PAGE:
Help Shape the Future of Space Exploration

Join The Planetary Society Now Join Now!

Join our eNewsletter for updates & action alerts

   Please leave this field empty
Blogs

See other posts from February 2010

Headshot of Emily Lakdawalla

Welcome news on DSN upgrades

Posted by Emily Lakdawalla

2010/02/25 11:23 CST

Topics:

I've written before about a serious problem looming for planetary exploration: the aging infrastructure of NASA's Deep Space Network (DSN). It is through the giant radio dishes of the DSN -- 34 or even 70 meters across -- located in California, Spain, and Australia that we send orders to our distant spacecraft, and receive the volumes of data that they return to Earth. Missions to close destinations like the Moon don't need the DSN; Lunar Reconnaissance Orbiter, for instance, sends its Terabytes of data through a dedicated 18-meter-diameter antenna in New Mexico. But everything that travels beyond Earth orbit has to compete for precious time on those great DSN antennas.

DSS-43, the 70-meter antenna at Canberra

NASA

DSS-43, the 70-meter antenna at Canberra
DSS-43 is the largest steerable antenna in the southern hemisphere. Originally built to a diameter of 64 meters in 1972, it was expanded to 70 meters in 1987. It can transmit signals in the X and S radio bands and recieve signals in the X, S, L, K, and Ku bands. It can operate safely in winds up to 72 kilometers per hour, and is built to survive winds of up to 160 kilometers per hour.
And those antennas are getting old. The greatest of them, the 70-meter dishes, are around 40 years old. DSS-14 in Goldstone was built in 1966; DSS-43, in Canberra, in 1972; and DSS-63 in Madrid in 1974. The 70-meter dishes are unique assets; when one of them is taken offline for maintenance, it leaves the most distant missions high and dry for some part of the day. And even if they were in perfect condition, they are becoming obsolete. They communicate with spacecraft only in longer-wavelength X and S radio bands and cannot be upgraded to the shorter-wavelength Ka radio band that is planned for use on future deep-space missions in order to multiply the amount of data that they can return to Earth by more than a factor of ten over previous deep-space missions.

So I was very happy to see today's press release from NASA, announcing that they were breaking ground on three, count them, three new 34-meter-diameter "beam wave guide" dishes at the DSN station in Canberra, Australia, which will be capable of operating in the Ka band. The "beam wave guide" part refers to five mirrors that bounce the radio signals from the dish down to a below-ground electronics room. So when these things need maintenance, the maintenance is performed inside a climate controlled, below-ground room rather than in the open air at altitude on an enormous dish -- something that will make maintentance and upgrading faster, easier, and cheaper. The 34-meter antennas can be used in concert, as an array, to substitute for a 70-meter antenna; Cassini already does some of its communications using arrayed 34-meter antennas. Construction of the three new antennas is expected to be complete in 2018.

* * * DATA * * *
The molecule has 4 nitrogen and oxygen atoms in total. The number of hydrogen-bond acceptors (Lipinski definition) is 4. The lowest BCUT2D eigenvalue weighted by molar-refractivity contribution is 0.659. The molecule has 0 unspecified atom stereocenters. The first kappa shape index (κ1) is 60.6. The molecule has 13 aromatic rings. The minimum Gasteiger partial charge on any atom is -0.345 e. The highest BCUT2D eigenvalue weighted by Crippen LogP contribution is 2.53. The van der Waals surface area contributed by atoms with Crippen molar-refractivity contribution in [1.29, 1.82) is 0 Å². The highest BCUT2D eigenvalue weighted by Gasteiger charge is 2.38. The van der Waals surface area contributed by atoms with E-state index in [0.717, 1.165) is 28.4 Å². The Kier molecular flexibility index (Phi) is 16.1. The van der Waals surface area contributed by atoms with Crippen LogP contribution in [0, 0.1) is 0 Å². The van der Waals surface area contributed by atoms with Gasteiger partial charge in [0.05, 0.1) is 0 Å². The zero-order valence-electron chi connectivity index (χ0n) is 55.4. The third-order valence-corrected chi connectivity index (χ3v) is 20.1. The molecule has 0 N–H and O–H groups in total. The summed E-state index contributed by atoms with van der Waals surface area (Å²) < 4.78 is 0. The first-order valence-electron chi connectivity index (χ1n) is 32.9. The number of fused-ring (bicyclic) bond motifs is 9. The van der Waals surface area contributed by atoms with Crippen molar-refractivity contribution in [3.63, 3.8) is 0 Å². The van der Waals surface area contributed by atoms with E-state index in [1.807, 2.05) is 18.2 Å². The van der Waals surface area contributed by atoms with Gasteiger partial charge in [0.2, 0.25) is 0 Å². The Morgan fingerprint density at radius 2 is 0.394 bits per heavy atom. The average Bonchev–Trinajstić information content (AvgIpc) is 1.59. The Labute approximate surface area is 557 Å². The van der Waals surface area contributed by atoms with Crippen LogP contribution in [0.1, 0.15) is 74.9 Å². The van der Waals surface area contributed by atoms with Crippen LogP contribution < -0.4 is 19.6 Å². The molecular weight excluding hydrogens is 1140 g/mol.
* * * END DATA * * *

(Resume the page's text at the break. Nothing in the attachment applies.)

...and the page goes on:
Why are all three new antennas being built in Australia? Here's two slides from a February 2009 presentation by DSN program manager Michael Rodrigues (PDF format) that illustrate why this is necessary.

Why we need to upgrade the Canberra DSN

Michael Rodrigues

Why we need to upgrade the Canberra DSN
It's not just that Canberra has the fewest 34-meter antennas. Look at that little graph on the second slide: it shows you where the outer planets appear on the sky through the rest of this decade. Everything is south of the equator, so southernmost Canberra is going to be the one in the best position to communicate with them. Just Cassini and New Horizons can probably eat up most of Canberra's available capability.

Infrastructure upgrades are never sexy projects; it's like replacing a highway bridge instead of building a new sports stadium. But the DSN antennae are our bridges to our robotic spacecraft; it would be all too easy to take the DSN for granted until we wake up one morning to discover that a catastrophic failure has rendered us unable to get hard-won data back from space. I am sure that today's announcement covers just one line item from a whole laundry list of upgrades that are needed at the three DSN stations. I'm not exactly sure how to advocate for better support of the DSN, except by writing about it here.

To all the folks who keep those giant dishes running, a hearty thanks! Without you we'd never be able to see the distant wonders of our solar system.

 

Or read more blog entries about:

Comments:

Leave a Comment:

You must be logged in to submit a comment. Log in now.
Facebook Twitter Email RSS AddThis

Blog Search

JOIN THE
PLANETARY SOCIETY

Our Curiosity Knows No Bounds!

Become a member of The Planetary Society and together we will create the future of space exploration.

Join Us

Featured Images

Curiosity departs Earth

Mars Science Laboratory on its way
Asteroid 2005 YU55
NGC 6960, The Veil Nebula
More Images

Fly to an Asteroid!

Travel to Bennu on the OSIRIS-REx spacecraft!

Send your name

Join the New Millennium Committee

Let’s invent the future together!

Become a Member

Connect With Us

Facebook! Twitter! Google+ and more…
Continue the conversation with our online community!